For one thing, there was a gaussian blur on her earlobe. Initially, I thought she’d Photoshopped her ear, but that didn’t check out. Why would someone Photoshop their earlobe? 

Once I started to notice the anomalies, it was like everything suddenly started to click into place right before my eyes. I started to notice the halo around her hair strands. How her eyes were not aligned. The odd striations and blurring. Then there were casts and artefacts in the background. To casual observers, they would look like bokeh. But if you have some experiences doing photography, you would know instantly they were not bokeh.

They looked pulled—like someone had played with the Liquify tool on Photoshop but dialed up the brush to extreme. I immediately realised that what I was looking at was not a Photoshopped photo of a woman. In fact, it was an almost seamless blending of one person digitally composited and superimposed from different elements.

I went on www.thispersondoesnotexist.com and started to generate my own deepfakes. After examining half a dozen or so, I started to picking out patterns and anomalies, and I went back to “Katie” to study it further. They were all present.

Does it really matter?

In some ways, possibly not. The only real benefit to using a deepfake profile pic is that suspicious people won’t get a result in Google reverse search, TinEye, or any other similar service. But anyone doing that for LinkedIn connections or other points of contact probably won’t be spilling the beans on anything they shouldn’t be anyway.

For everyone else, the risk is there and just enough to make it all convincing. It’s always been pretty easy to spot someone using stock photography model shots for bogus profile pics. The threat from deepfaked snapshots comes from their sheer, complete and utter ordinariness. Using all that processing power and technology to carve what essentially looks like a non-remarkable human almost sounds revolutionary in its mundaneness.

But ask any experienced social engineer, and they’ll tell you mundane sells. We believe the reality that we’re presented. You’re more likely to tailgate your way into a building dressed as an engineer, or carrying three boxes and a coffee cup, then dressed as a clown or wearing an astonishingly overt spycoat and novelty glasses.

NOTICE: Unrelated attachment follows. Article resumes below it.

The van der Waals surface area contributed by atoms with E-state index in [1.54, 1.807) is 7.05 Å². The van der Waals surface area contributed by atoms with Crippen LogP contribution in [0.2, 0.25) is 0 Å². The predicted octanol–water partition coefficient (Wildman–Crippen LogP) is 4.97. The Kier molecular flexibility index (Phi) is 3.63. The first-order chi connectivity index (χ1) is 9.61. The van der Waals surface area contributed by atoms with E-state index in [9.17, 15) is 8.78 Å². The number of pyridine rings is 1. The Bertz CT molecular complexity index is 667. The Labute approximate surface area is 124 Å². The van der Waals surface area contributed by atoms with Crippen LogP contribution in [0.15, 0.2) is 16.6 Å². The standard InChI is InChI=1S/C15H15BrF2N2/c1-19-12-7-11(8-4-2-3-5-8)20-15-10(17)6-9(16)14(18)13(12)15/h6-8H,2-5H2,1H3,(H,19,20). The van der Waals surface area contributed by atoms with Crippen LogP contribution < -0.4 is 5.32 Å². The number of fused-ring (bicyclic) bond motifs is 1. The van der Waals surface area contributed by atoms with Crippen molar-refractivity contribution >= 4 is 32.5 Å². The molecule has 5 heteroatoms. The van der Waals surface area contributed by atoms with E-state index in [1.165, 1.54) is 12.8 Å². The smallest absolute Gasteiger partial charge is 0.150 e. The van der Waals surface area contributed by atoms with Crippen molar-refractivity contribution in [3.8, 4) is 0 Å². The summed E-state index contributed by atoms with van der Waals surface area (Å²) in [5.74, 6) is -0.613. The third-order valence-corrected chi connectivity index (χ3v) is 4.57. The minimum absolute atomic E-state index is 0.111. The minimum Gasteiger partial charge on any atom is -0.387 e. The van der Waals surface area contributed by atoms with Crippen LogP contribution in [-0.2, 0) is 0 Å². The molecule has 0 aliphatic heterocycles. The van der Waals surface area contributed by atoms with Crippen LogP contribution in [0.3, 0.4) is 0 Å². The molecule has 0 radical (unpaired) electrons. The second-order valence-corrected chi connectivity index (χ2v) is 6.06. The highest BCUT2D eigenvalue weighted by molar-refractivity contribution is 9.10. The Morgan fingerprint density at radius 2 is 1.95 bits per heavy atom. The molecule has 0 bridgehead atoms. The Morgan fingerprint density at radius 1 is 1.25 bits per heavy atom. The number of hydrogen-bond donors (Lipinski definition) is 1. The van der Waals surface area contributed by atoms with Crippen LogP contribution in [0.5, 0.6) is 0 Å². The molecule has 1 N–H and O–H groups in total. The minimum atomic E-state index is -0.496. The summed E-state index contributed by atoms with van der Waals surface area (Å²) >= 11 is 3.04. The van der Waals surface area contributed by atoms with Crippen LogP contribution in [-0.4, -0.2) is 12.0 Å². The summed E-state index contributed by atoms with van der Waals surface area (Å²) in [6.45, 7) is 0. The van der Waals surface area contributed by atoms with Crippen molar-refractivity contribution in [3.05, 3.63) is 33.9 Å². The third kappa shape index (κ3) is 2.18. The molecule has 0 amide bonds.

Spotting a fake

Once you spend a little time looking at the fake people generated on sites such as this, there are multiple telltale signifiers that the image has been digitally constructed. We go back to Mustaffa:

Look for signs of tampering on the photo by starting with the background. If it appears to be somewhat neutral in appearance, then it’s time to look for odd noises/disturbances like streaky hair or earlobes.

I decided to fire up a site where you guess which of two faces is real and which is fake. In my first batch of shots, you’ll notice the noise/disturbance so common with AI-generated headshots—it resembles the kind of liquid-looking smear effect you’d get on old photographs you hadn’t developed properly. Check out the neck in the below picture:

On a similar note, look at the warping next to the computer-generated man’s hairline:

These effects also appear in backgrounds quite regularly. Look to the right of her ear:

Backgrounds are definitely a struggle for these images. Look at the bizarre furry effect running down the edge of this tree:

Sometimes the tech just can’t handle what it’s trying to do properly, and you end up with…whatever that’s supposed to be…on the right:

Also of note are the sharply-defined lines on faces around the eyes and cheeks. Not always a giveaway, but helpful to observe alongside other errors.

Remember in ye olden days when you’d crank up certain sliders in image editing tools like sharpness to the max and end up with effects similar to the one on this ear?

Small children tend to cause problems, and so too do things involving folds of skin, especially where trying to make a fake person look a certain age is concerned. Another telltale sign you’re dealing with a fake are small sets of incredibly straight vertical lines on or around the cheek or neck areas. Meanwhile, here are some entirely unconvincing baby folds:

There are edge cases, but in my most recent non-scientific test on Which face is real, I was able to guess correctly no fewer than 50 times in a row who was real before I got bored and gave up. I once won 50 games of Tekken in a row at a university bar and let me tell you, that was an awful lot more difficult. Either I’m some sort of unstoppable deepfake-detecting marvel, or it really is quite easy to spot them with a bit of practice.

Weeding out the fakers

Deepfakes, then, are definitely here to stay. I suspect they’ll continue to cause the most trouble in their familiar stomping grounds: fake porn clips of celebrities and paid clips of non celebrities that can also be used to threaten/blackmail victims. Occasionally, we’ll see another weightless robot turning on its human captors and some people will fall for it.

Elsewhere, in connected networking profile land, we’ll occasionally come across bogus profiles and then it’s down to us to make use of all that OPSEC/threat intel knowledge we’ve built up to scrutinize the kind of roles we’d expect to be targeted: government, policy, law enforcement, and the like.

We can’t get rid of them, and something else will be along soon enough to steal what thunder remains, but we absolutely shouldn’t fear them. Instead, to lessen their potential impact, we need to train ourselves to spot the ordinary from the real.

Thanks to Munira for her additional commentary.